The UK’s largest union has responded to news of over 100,000 job vacancies in the care sector by saying the care system is ‘broken’ and the UK us in urgent need of a ‘fully funded national care service’.
A new report published by Skills for Care has found the adult social care sector in England still needs to fill close to 112,000 job vacancies on any given day.
The independent charity used data provided by employers to the Adult Social Care Workforce Data Set (ASC-WDS) to create their annual ‘The state of the adult social care sector and workforce in England’ report. This year’s report shows a slight reduction in the number of job vacancies but lays bare the shortfall in the workforce with employers still needing to find thousands of new workers.
Skills for Care CEO Oonagh Smyth said:
“Any reduction in the number of vacancies is welcome, but we need to attract more new recruits who have the right values to fill posts that offer long term careers where you can make a difference in people’s lives every single day.
“We will use the quality information in this report to make long-term workforce decisions informed by solid data in what is a critical period of change for a workforce bigger than the NHS.”
The report revealed that the percentage of days lost to sickness in the adult social care sector across England during the coronavirus pandemic increased to 7.5% between March and August 2020, compared to just 2.7% the year before.
Responding to the new data, the UK’s largest trade union said that the figures show the care sector is ‘broken’ and called on the government to act.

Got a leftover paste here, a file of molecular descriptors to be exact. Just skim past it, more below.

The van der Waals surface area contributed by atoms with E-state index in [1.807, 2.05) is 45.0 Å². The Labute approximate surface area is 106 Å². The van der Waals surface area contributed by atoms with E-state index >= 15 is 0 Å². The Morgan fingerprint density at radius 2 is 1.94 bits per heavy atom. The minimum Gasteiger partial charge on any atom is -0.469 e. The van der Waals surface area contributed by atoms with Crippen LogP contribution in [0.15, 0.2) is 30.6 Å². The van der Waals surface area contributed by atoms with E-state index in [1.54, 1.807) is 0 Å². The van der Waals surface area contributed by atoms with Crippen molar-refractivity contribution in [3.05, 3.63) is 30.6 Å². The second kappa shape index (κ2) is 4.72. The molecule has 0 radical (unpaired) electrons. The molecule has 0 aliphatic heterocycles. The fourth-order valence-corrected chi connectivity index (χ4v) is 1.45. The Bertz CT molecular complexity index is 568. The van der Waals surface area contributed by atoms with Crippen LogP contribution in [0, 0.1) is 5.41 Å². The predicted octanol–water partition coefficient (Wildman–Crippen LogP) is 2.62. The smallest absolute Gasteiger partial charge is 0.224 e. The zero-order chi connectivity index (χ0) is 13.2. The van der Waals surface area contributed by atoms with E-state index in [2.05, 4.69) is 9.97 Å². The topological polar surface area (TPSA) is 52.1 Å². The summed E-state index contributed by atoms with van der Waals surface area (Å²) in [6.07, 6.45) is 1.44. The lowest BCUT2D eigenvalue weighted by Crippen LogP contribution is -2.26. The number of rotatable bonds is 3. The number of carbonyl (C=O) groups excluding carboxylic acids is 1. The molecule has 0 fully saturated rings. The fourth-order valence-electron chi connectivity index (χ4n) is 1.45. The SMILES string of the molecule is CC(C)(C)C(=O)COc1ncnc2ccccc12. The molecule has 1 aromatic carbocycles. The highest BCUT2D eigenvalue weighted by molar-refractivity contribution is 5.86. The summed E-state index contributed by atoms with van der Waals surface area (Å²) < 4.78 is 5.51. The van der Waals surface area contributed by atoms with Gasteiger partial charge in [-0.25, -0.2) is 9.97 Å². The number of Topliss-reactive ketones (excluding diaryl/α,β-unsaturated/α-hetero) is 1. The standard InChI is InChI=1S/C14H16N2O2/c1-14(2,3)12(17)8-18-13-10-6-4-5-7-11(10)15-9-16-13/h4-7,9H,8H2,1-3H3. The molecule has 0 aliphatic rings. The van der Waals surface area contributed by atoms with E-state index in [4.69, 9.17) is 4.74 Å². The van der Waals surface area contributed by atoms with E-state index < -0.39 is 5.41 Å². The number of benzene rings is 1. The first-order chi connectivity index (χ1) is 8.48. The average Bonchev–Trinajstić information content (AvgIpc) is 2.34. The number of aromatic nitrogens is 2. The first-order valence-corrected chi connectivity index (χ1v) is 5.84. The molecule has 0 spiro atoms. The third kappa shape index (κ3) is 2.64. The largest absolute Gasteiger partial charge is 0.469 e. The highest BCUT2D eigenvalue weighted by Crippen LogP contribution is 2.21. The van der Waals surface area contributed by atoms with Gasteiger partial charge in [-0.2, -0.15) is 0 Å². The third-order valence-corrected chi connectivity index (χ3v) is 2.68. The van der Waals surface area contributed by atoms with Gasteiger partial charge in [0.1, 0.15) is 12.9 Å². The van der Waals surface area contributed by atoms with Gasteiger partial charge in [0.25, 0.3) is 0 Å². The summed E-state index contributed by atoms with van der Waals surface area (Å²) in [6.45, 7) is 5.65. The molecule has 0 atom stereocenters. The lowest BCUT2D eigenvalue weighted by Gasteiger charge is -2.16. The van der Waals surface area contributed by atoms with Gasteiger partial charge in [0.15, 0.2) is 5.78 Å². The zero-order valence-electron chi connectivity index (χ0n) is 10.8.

UNISON assistant general secretary Christina McAnea said: “Vacancy rates this high prove the care system is broken. Government immigration policies are simply making a bad situation worse.
“Ministers says they appreciate care workers, but gratitude won’t keep the wolf from the door.
“Care can be tough, emotionally exhausting, highly skilled work. But its staff are also underpaid, poorly treated, and undervalued.
“The government must end the care crisis by showing it’s ready to end a bargain-basement service that puts profits above care and treats staff like numbers on a spreadsheet.
“The UK urgently needs a fully funded national care service with fair pay, extensive training and a proper career structure for its dedicated workforce.”
Helen Whately, the Minister of State for Care, said that the report highlighted the challenges currently faced in staff recruitment and retention in the care sector and the importance of investing in staff training and career development.
She said the government has recognised these challenges with a national recruitment campaign and the Join Social Care recruitment tool, as well as working with the DWP to widely promote careers in adult social care.
Ms Whately added:
“We are supporting care providers through the pandemic with the costs of pay for staff required to self-isolate and so no care worker should lose income as a result of the requirement to only work in one location, with the £1.1 billion infection control fund.
“As we come through the pandemic I want to see ever more appreciation of the care workers we rely on to look after the most vulnerable in our society.”